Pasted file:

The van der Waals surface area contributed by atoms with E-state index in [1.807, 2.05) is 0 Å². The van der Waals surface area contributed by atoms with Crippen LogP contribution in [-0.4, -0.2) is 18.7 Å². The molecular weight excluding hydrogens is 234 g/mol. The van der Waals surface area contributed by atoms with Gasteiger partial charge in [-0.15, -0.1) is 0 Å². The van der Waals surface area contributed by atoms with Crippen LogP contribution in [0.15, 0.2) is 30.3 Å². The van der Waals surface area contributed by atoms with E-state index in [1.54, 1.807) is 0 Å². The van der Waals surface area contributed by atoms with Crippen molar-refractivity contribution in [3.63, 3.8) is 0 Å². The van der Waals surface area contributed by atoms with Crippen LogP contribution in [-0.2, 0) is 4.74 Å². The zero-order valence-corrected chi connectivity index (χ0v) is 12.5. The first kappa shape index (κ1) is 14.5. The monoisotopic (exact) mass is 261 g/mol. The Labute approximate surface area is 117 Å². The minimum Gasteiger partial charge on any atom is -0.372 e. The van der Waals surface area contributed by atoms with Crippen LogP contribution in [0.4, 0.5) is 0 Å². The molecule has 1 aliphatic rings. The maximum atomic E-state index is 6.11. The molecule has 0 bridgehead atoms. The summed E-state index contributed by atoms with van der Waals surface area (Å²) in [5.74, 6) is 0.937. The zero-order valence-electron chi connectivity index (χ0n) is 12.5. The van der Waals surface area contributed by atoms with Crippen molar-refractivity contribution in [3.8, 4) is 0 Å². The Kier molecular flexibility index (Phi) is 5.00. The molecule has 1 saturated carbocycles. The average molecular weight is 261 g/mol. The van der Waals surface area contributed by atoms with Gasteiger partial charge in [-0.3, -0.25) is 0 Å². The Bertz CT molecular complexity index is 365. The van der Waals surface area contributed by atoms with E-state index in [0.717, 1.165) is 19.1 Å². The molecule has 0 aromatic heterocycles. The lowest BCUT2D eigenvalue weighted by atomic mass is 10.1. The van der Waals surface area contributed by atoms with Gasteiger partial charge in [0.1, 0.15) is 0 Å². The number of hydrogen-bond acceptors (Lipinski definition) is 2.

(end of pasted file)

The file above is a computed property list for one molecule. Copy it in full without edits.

The van der Waals surface area contributed by atoms with E-state index in [1.807, 2.05) is 0 Å². The van der Waals surface area contributed by atoms with Crippen LogP contribution in [-0.4, -0.2) is 18.7 Å². The molecular weight excluding hydrogens is 234 g/mol. The van der Waals surface area contributed by atoms with Gasteiger partial charge in [-0.15, -0.1) is 0 Å². The van der Waals surface area contributed by atoms with Crippen LogP contribution in [0.15, 0.2) is 30.3 Å². The van der Waals surface area contributed by atoms with E-state index in [1.54, 1.807) is 0 Å². The van der Waals surface area contributed by atoms with Crippen molar-refractivity contribution in [3.63, 3.8) is 0 Å². The van der Waals surface area contributed by atoms with Crippen LogP contribution in [-0.2, 0) is 4.74 Å². The zero-order valence-corrected chi connectivity index (χ0v) is 12.5. The first kappa shape index (κ1) is 14.5. The monoisotopic (exact) mass is 261 g/mol. The Labute approximate surface area is 117 Å². The minimum Gasteiger partial charge on any atom is -0.372 e. The van der Waals surface area contributed by atoms with Crippen LogP contribution in [0.4, 0.5) is 0 Å². The molecule has 1 aliphatic rings. The maximum atomic E-state index is 6.11. The molecule has 0 bridgehead atoms. The summed E-state index contributed by atoms with van der Waals surface area (Å²) in [5.74, 6) is 0.937. The zero-order valence-electron chi connectivity index (χ0n) is 12.5. The van der Waals surface area contributed by atoms with Crippen molar-refractivity contribution in [3.8, 4) is 0 Å². The Kier molecular flexibility index (Phi) is 5.00. The molecule has 1 saturated carbocycles. The average molecular weight is 261 g/mol. The van der Waals surface area contributed by atoms with Gasteiger partial charge in [-0.3, -0.25) is 0 Å². The Bertz CT molecular complexity index is 365. The van der Waals surface area contributed by atoms with E-state index in [0.717, 1.165) is 19.1 Å². The molecule has 0 aromatic heterocycles. The lowest BCUT2D eigenvalue weighted by atomic mass is 10.1. The van der Waals surface area contributed by atoms with Gasteiger partial charge in [0.1, 0.15) is 0 Å². The number of hydrogen-bond acceptors (Lipinski definition) is 2.